“Dad, I want to become a doctor. I already know something about anatomy: A human being consists of a head, a belly, legs, arms, and a smartphone.”

We’d like to think that as humans our own behavior is not altered because of outside influences. We’d like to think we’ve designed and built technology that works because of it.

However more and more technology is changing human behavior. Ever feel naked because you left your cell phone at home? How many people do you see in public with their face buried in a screen?

Humans are not adapting around technology. When the last thing you do is plug in your phone so it is charged and the first thing you do when waking up is interact with a phone, it’s hard to argue otherwise.

More and more our mobile technology will dictate our behavior. Marketers need to be engaged where consumers are, which will lead to more and in many cases new forms of mobile marketing.

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5 key ingredients to a successful viral

5 key ingredients to a successful viral campaign: https://gonzorag.wordpress.com/2015/11/28/viral-marketing/

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Viral Marketing

The viral campaign is the great equalizer in marketing. No matter an organization’s resources, the internet has provided for a level playing field where a home run idea can turn out to have as much impact as a $4 million Super Bowl advertisement.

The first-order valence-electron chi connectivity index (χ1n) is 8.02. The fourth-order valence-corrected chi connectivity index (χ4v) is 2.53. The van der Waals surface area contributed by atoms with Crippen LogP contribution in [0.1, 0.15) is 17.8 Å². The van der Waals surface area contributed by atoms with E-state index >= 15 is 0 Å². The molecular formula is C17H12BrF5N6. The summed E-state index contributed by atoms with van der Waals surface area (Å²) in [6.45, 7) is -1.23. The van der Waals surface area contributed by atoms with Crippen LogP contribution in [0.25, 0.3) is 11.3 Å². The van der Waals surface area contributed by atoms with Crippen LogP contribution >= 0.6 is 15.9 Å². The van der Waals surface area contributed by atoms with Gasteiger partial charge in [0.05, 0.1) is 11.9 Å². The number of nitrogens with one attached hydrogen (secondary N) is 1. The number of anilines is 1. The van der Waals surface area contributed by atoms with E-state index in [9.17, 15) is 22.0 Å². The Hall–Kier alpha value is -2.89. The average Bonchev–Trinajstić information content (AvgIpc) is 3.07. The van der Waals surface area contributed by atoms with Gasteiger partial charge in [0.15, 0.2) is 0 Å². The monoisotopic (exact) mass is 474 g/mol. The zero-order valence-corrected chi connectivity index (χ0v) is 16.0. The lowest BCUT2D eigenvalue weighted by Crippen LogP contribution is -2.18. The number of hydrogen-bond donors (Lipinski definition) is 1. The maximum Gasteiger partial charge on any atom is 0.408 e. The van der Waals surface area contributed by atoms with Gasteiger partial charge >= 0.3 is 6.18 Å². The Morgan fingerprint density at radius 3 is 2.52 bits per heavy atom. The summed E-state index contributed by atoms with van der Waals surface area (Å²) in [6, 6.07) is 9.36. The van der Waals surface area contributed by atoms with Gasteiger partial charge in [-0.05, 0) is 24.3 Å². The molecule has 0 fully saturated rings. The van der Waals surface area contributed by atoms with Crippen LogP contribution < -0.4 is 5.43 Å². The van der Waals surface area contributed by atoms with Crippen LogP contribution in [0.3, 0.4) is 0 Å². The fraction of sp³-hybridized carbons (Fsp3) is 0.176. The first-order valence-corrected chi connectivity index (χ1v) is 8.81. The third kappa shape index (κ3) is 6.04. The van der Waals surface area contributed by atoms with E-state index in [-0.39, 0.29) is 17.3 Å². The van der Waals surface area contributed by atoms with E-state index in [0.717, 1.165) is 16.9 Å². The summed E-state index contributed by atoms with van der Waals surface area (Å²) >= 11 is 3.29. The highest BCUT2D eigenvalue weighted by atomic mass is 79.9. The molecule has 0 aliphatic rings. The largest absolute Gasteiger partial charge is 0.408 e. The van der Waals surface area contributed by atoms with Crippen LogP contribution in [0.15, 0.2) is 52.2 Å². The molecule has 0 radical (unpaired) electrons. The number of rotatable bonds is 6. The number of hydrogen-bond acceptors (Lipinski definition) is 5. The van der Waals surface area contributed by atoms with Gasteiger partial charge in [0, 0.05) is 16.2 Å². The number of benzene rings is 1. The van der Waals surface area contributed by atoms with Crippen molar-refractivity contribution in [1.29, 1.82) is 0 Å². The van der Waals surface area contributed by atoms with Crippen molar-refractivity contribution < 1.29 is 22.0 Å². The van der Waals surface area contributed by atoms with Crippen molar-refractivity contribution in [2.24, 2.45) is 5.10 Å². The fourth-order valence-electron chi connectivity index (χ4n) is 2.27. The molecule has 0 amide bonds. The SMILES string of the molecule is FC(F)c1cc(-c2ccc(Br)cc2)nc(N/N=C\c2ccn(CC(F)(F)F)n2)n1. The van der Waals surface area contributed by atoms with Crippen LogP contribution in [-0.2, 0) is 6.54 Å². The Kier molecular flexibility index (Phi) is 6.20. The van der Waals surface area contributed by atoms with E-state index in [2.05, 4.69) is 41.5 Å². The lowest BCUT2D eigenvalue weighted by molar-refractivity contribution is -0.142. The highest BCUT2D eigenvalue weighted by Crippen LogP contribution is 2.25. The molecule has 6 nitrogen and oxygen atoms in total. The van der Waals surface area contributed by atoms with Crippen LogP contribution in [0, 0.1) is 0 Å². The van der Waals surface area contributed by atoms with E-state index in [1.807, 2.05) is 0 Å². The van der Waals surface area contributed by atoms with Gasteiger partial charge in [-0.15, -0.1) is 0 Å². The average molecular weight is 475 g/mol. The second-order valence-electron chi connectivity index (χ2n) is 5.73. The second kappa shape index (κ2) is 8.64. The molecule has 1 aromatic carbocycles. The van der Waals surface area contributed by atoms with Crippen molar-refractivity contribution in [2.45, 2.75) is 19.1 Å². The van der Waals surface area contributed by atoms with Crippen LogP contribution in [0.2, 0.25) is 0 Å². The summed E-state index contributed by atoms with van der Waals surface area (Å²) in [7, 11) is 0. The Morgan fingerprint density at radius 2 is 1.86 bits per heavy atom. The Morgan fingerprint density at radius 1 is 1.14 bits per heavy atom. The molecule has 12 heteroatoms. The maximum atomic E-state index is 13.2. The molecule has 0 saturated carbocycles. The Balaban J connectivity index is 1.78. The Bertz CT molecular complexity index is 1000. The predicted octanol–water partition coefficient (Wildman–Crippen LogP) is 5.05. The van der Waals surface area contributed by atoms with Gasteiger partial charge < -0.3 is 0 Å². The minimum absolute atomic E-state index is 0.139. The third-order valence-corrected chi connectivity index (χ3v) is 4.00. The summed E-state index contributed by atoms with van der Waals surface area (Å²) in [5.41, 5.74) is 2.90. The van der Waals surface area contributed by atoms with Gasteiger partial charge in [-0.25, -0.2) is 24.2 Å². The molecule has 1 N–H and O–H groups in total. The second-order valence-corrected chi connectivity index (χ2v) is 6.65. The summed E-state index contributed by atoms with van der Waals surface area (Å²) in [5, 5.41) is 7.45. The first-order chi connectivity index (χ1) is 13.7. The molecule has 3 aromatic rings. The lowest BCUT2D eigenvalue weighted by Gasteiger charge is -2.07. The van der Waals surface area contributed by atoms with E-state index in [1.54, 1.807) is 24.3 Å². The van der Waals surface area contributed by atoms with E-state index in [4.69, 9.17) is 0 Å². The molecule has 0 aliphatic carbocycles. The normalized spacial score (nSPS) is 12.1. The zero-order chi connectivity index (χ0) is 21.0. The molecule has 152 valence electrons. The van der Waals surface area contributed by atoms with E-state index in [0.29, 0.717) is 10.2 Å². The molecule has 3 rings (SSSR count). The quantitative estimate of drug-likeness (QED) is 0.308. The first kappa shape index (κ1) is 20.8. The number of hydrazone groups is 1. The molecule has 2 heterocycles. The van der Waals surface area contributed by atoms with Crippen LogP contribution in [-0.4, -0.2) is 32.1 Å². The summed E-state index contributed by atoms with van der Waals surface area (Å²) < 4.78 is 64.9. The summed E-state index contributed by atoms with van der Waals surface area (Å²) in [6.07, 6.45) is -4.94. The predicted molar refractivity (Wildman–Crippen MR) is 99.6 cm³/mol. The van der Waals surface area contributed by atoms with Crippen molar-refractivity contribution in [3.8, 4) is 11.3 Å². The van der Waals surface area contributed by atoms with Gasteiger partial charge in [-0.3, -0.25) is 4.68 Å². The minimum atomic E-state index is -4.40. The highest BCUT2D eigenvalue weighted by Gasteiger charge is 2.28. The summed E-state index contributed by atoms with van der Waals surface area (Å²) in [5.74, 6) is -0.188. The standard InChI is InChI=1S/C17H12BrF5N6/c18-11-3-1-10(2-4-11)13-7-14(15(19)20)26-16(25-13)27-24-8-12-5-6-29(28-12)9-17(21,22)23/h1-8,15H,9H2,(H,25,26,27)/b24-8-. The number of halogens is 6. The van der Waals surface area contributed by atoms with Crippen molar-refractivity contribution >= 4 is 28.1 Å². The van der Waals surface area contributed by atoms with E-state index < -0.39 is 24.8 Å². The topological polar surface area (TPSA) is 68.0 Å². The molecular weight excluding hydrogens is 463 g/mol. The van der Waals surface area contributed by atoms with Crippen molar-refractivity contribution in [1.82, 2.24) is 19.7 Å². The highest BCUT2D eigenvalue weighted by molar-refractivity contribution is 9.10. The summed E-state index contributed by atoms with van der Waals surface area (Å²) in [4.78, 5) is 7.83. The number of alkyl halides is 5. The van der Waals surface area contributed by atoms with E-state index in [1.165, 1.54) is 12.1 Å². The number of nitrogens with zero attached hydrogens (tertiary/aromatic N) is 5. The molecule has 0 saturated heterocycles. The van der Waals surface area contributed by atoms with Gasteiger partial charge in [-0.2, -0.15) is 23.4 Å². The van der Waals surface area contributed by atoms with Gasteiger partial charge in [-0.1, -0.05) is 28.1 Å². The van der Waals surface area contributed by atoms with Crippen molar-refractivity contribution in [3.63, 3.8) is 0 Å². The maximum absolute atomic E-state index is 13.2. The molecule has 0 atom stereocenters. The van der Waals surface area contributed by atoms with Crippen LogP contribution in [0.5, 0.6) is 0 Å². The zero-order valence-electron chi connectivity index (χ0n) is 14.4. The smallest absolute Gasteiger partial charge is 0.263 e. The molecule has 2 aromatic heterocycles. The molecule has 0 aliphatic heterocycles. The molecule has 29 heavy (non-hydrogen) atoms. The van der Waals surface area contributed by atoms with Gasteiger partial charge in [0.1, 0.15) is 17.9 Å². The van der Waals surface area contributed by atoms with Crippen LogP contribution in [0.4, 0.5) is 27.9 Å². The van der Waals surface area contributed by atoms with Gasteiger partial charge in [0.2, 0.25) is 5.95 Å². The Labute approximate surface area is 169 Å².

So what makes a great viral campaign? If the answer was that easy you’d see Coca-Cola, McDonald’s or Walmart with one everyday. Instead viral campaigns are often the special blend of many things.

While marketers still haven’t perfected the formula, they are getting better and better at determining the ingredients that make up the magic recipe.

It has to be something people want to share.

That seems simple enough. People love to share cat videos, but to create a truly viral campaign an organization has to be able to tap into what makes humans share something to begin with.

There’s basically two reasons why people share something online. They either want to be seen by their friends and family as an INFLUENCER or they have a PHILANTHROPIC want to help a their friends or a cause.

Always’ #likeagirl campaign is one of the rare examples where an organization hit on both of these needs:


Keep it simple, stupid.